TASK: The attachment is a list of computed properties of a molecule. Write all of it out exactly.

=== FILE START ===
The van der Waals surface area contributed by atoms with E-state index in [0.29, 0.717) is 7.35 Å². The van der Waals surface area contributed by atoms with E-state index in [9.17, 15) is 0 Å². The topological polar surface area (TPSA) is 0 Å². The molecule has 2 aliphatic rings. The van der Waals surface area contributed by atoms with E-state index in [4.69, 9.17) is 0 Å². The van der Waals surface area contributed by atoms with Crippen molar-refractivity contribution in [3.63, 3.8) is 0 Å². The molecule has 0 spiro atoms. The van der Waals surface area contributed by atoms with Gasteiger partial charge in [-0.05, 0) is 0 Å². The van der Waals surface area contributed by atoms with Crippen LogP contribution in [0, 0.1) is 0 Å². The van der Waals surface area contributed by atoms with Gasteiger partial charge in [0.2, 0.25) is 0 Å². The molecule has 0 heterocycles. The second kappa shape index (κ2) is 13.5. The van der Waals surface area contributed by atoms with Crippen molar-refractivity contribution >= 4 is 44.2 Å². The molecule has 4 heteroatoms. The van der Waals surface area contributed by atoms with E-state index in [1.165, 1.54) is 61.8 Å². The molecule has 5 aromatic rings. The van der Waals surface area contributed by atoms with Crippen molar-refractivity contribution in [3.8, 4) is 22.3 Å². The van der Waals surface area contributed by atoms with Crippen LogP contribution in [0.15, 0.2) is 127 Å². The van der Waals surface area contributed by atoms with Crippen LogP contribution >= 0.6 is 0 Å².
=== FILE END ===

The van der Waals surface area contributed by atoms with E-state index in [0.29, 0.717) is 7.35 Å². The van der Waals surface area contributed by atoms with E-state index in [9.17, 15) is 0 Å². The topological polar surface area (TPSA) is 0 Å². The molecule has 2 aliphatic rings. The van der Waals surface area contributed by atoms with E-state index in [4.69, 9.17) is 0 Å². The van der Waals surface area contributed by atoms with Crippen molar-refractivity contribution in [3.63, 3.8) is 0 Å². The molecule has 0 spiro atoms. The van der Waals surface area contributed by atoms with Gasteiger partial charge in [-0.05, 0) is 0 Å². The van der Waals surface area contributed by atoms with Crippen LogP contribution in [0, 0.1) is 0 Å². The van der Waals surface area contributed by atoms with Gasteiger partial charge in [0.2, 0.25) is 0 Å². The molecule has 0 heterocycles. The second kappa shape index (κ2) is 13.5. The van der Waals surface area contributed by atoms with Crippen molar-refractivity contribution >= 4 is 44.2 Å². The molecule has 4 heteroatoms. The van der Waals surface area contributed by atoms with E-state index in [1.165, 1.54) is 61.8 Å². The molecule has 5 aromatic rings. The van der Waals surface area contributed by atoms with Crippen molar-refractivity contribution in [3.8, 4) is 22.3 Å². The van der Waals surface area contributed by atoms with Crippen LogP contribution in [0.15, 0.2) is 127 Å². The van der Waals surface area contributed by atoms with Crippen LogP contribution >= 0.6 is 0 Å².